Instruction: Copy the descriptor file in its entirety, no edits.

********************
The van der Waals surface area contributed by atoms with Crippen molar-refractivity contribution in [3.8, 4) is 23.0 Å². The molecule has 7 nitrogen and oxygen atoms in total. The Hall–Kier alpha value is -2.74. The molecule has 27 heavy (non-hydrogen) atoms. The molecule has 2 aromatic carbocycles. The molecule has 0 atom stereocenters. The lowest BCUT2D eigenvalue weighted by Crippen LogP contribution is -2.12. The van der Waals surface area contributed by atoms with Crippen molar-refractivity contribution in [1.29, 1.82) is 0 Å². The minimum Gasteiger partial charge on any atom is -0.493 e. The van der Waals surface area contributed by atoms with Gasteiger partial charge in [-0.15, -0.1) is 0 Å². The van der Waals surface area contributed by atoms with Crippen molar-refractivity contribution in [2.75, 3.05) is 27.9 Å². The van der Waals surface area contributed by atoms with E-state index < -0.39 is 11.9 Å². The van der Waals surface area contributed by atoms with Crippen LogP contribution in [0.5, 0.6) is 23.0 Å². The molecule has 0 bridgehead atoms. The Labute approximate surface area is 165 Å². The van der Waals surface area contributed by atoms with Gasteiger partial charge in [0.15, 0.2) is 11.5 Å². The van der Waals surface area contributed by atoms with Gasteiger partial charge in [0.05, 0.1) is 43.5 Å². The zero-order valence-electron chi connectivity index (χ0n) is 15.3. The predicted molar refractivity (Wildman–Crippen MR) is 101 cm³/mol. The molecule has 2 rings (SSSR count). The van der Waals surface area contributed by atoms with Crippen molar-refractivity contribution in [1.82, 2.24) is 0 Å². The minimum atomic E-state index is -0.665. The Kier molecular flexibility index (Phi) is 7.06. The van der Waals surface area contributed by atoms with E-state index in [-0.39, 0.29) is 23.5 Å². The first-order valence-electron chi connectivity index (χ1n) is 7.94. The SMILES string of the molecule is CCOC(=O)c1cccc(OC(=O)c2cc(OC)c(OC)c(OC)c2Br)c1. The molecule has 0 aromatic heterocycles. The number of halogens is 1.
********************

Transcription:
The van der Waals surface area contributed by atoms with Crippen molar-refractivity contribution in [3.8, 4) is 23.0 Å². The molecule has 7 nitrogen and oxygen atoms in total. The Hall–Kier alpha value is -2.74. The molecule has 27 heavy (non-hydrogen) atoms. The molecule has 2 aromatic carbocycles. The molecule has 0 atom stereocenters. The lowest BCUT2D eigenvalue weighted by Crippen LogP contribution is -2.12. The van der Waals surface area contributed by atoms with Crippen molar-refractivity contribution in [1.29, 1.82) is 0 Å². The minimum Gasteiger partial charge on any atom is -0.493 e. The van der Waals surface area contributed by atoms with Gasteiger partial charge in [-0.15, -0.1) is 0 Å². The van der Waals surface area contributed by atoms with Crippen molar-refractivity contribution in [2.75, 3.05) is 27.9 Å². The van der Waals surface area contributed by atoms with E-state index < -0.39 is 11.9 Å². The van der Waals surface area contributed by atoms with Crippen LogP contribution in [0.5, 0.6) is 23.0 Å². The molecule has 0 bridgehead atoms. The Labute approximate surface area is 165 Å². The van der Waals surface area contributed by atoms with Gasteiger partial charge in [0.15, 0.2) is 11.5 Å². The van der Waals surface area contributed by atoms with Gasteiger partial charge in [0.05, 0.1) is 43.5 Å². The zero-order valence-electron chi connectivity index (χ0n) is 15.3. The predicted molar refractivity (Wildman–Crippen MR) is 101 cm³/mol. The molecule has 2 rings (SSSR count). The van der Waals surface area contributed by atoms with Crippen molar-refractivity contribution in [1.82, 2.24) is 0 Å². The minimum atomic E-state index is -0.665. The Kier molecular flexibility index (Phi) is 7.06. The van der Waals surface area contributed by atoms with E-state index in [-0.39, 0.29) is 23.5 Å². The first-order valence-electron chi connectivity index (χ1n) is 7.94. The SMILES string of the molecule is CCOC(=O)c1cccc(OC(=O)c2cc(OC)c(OC)c(OC)c2Br)c1. The molecule has 0 aromatic heterocycles. The number of halogens is 1.